How to Write a Resignation Letter

When you feel it’s coming to the end of your time at a company, a resignation letter may be the resource you need to finalise your contract. It can be a nerve-wracking process. After all, you don’t want to offend anybody, and you have to get some important information across.

It’s not a legal obligation to write a resignation letter, however it is a polite, informative and decisive way to let your manager know that you have decided to move on. With that in mind, it’s important to get the written content right. So, how can you?

Target it

As mentioned, it’s likely it’s your manager you are going to write it to. No matter what your relationship is like with them, the letter still needs to be professionally addressed in a clear and concise manner. The last thing you want is it landing on the wrong desk.


Keeping to a clean layout will not only make the letter easier to read, but easier to write as well. The standard order of format is as follows:


Managers name

Company name

Company address

Body of text

Sign off

Printed name

Get your tone right

For whatever reason you are leaving, it is of the utmost importance to be both considerate and courteous. The perfect tone is the ideal blend between professional and gracious in order to keep to mirror the style of the document. Overkill on the professional tone however can make it sound impersonal. This is why it’s important to include a short paragraph outlining why you are grateful for the opportunity to work with the company. You can also add what you have learned and how you have developed whilst working there.

Be sure to leave humour, snarky comments or insults at the door with this one.

Justify your decision

Of course, you’re not required at all to justify why your leaving, but you can absolutely mention the next opportunity you are taking up. Be sure to explain why, personally, this is an important move for you, how it will develop your skills and what you aim to get from this. Receiving a resignation letter is the perfect opportunity for your manager to give you a counter-offer if they really want to keep you. Mentioning your next endeavour could help to communicate what it is you want from your career. If a counter-offer isn’t up for discussion, at least you are reassuring the employer on your choice.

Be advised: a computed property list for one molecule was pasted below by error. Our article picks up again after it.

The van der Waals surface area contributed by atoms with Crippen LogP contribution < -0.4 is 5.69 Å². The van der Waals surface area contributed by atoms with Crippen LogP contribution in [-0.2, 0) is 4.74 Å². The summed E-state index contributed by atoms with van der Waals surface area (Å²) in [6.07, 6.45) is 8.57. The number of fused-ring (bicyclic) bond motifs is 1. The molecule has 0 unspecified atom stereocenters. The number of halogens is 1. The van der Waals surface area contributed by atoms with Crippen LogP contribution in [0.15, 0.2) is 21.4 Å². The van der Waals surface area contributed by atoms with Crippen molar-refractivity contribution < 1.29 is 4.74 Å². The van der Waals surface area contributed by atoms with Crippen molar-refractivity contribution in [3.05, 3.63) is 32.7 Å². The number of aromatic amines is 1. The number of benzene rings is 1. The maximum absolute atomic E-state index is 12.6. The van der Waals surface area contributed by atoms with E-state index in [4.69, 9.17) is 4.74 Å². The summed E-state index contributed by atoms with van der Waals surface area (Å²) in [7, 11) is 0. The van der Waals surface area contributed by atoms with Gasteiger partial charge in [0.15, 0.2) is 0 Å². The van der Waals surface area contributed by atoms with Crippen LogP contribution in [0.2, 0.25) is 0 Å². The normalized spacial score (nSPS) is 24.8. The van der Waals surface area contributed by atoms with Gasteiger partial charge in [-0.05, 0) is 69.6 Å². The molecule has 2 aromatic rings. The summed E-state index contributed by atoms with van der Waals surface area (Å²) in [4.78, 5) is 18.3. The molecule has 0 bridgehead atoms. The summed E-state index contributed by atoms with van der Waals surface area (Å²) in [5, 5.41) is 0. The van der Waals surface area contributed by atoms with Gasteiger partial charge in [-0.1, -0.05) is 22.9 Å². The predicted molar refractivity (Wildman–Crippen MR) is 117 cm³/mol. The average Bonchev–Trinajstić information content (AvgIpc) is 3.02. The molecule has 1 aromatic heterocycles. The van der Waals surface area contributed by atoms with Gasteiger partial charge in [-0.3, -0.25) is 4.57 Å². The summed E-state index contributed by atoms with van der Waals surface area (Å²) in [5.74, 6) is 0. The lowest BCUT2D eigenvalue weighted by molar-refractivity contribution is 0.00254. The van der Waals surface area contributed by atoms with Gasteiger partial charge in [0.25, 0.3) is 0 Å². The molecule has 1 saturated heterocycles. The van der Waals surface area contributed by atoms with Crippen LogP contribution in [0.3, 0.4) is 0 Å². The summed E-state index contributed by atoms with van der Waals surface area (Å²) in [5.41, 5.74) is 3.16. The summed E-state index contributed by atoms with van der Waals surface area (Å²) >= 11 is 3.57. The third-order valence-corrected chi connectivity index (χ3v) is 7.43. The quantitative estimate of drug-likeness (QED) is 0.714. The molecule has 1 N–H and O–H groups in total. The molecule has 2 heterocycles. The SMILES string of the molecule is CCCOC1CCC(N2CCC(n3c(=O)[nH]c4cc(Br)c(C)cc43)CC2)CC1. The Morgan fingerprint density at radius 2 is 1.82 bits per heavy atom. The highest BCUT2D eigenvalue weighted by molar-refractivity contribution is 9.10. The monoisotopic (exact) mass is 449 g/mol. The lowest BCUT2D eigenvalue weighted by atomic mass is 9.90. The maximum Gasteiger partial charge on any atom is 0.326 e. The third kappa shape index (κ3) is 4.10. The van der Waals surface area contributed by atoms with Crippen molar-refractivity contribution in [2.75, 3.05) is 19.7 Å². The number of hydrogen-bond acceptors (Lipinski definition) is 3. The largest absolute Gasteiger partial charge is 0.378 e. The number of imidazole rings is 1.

Proof check

It goes without saying that you should proof check any written content that goes over to your manager. But this is a personal one. It’s your last chance to make an impact with your manager. Ensure that it is accurately laid out, that the language used is precise and accurate and that there are no spelling or grammar mistakes on the page.

Finally seal in an envelope and preferably hand deliver it to your manager. You can always email, but the personal touch may go a long way!

If all this talk of resignation has got you reaching for the pen, make sure you take a look at our helpful online template for writing your resignation letter.


Article contributed by Heat Recruitment